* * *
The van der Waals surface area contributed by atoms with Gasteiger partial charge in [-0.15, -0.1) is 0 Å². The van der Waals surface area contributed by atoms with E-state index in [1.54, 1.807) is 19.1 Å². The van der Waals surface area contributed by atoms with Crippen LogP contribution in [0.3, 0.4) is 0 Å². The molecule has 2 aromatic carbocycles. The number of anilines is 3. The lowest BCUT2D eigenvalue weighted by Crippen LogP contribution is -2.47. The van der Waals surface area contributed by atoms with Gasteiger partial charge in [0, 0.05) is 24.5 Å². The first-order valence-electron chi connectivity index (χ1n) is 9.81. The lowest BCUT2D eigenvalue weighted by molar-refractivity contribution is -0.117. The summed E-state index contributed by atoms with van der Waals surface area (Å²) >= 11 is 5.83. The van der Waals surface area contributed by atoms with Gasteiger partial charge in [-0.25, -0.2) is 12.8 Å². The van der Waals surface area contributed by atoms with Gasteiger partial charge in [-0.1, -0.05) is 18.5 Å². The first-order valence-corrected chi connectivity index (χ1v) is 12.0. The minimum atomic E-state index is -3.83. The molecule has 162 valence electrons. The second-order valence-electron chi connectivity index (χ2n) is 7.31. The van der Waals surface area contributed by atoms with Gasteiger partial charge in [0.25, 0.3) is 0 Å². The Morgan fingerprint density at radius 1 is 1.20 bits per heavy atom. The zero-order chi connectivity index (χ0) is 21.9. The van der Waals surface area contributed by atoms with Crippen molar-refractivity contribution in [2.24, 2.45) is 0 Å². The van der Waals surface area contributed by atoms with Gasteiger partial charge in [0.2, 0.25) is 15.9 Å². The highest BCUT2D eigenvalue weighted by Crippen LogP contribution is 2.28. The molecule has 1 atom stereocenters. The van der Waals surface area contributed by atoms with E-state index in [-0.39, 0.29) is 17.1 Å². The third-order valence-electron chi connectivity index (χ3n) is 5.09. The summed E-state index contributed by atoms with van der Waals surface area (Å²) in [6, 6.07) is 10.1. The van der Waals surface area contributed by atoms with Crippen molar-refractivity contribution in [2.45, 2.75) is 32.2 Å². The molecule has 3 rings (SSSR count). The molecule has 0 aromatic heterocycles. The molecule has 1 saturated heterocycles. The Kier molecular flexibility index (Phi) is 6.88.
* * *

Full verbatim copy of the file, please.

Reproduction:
The van der Waals surface area contributed by atoms with Gasteiger partial charge in [-0.15, -0.1) is 0 Å². The van der Waals surface area contributed by atoms with E-state index in [1.54, 1.807) is 19.1 Å². The van der Waals surface area contributed by atoms with Crippen LogP contribution in [0.3, 0.4) is 0 Å². The molecule has 2 aromatic carbocycles. The number of anilines is 3. The lowest BCUT2D eigenvalue weighted by Crippen LogP contribution is -2.47. The van der Waals surface area contributed by atoms with Gasteiger partial charge in [0, 0.05) is 24.5 Å². The first-order valence-electron chi connectivity index (χ1n) is 9.81. The lowest BCUT2D eigenvalue weighted by molar-refractivity contribution is -0.117. The summed E-state index contributed by atoms with van der Waals surface area (Å²) >= 11 is 5.83. The van der Waals surface area contributed by atoms with Gasteiger partial charge in [-0.25, -0.2) is 12.8 Å². The van der Waals surface area contributed by atoms with Gasteiger partial charge in [-0.1, -0.05) is 18.5 Å². The first-order valence-corrected chi connectivity index (χ1v) is 12.0. The minimum atomic E-state index is -3.83. The molecule has 162 valence electrons. The second-order valence-electron chi connectivity index (χ2n) is 7.31. The van der Waals surface area contributed by atoms with Gasteiger partial charge in [0.25, 0.3) is 0 Å². The Morgan fingerprint density at radius 1 is 1.20 bits per heavy atom. The zero-order chi connectivity index (χ0) is 21.9. The van der Waals surface area contributed by atoms with Crippen molar-refractivity contribution in [2.24, 2.45) is 0 Å². The van der Waals surface area contributed by atoms with Gasteiger partial charge in [0.2, 0.25) is 15.9 Å². The highest BCUT2D eigenvalue weighted by Crippen LogP contribution is 2.28. The molecule has 1 atom stereocenters. The van der Waals surface area contributed by atoms with E-state index in [-0.39, 0.29) is 17.1 Å². The third-order valence-electron chi connectivity index (χ3n) is 5.09. The summed E-state index contributed by atoms with van der Waals surface area (Å²) in [6, 6.07) is 10.1. The van der Waals surface area contributed by atoms with Crippen molar-refractivity contribution in [2.45, 2.75) is 32.2 Å². The molecule has 3 rings (SSSR count). The molecule has 0 aromatic heterocycles. The molecule has 1 saturated heterocycles. The Kier molecular flexibility index (Phi) is 6.88.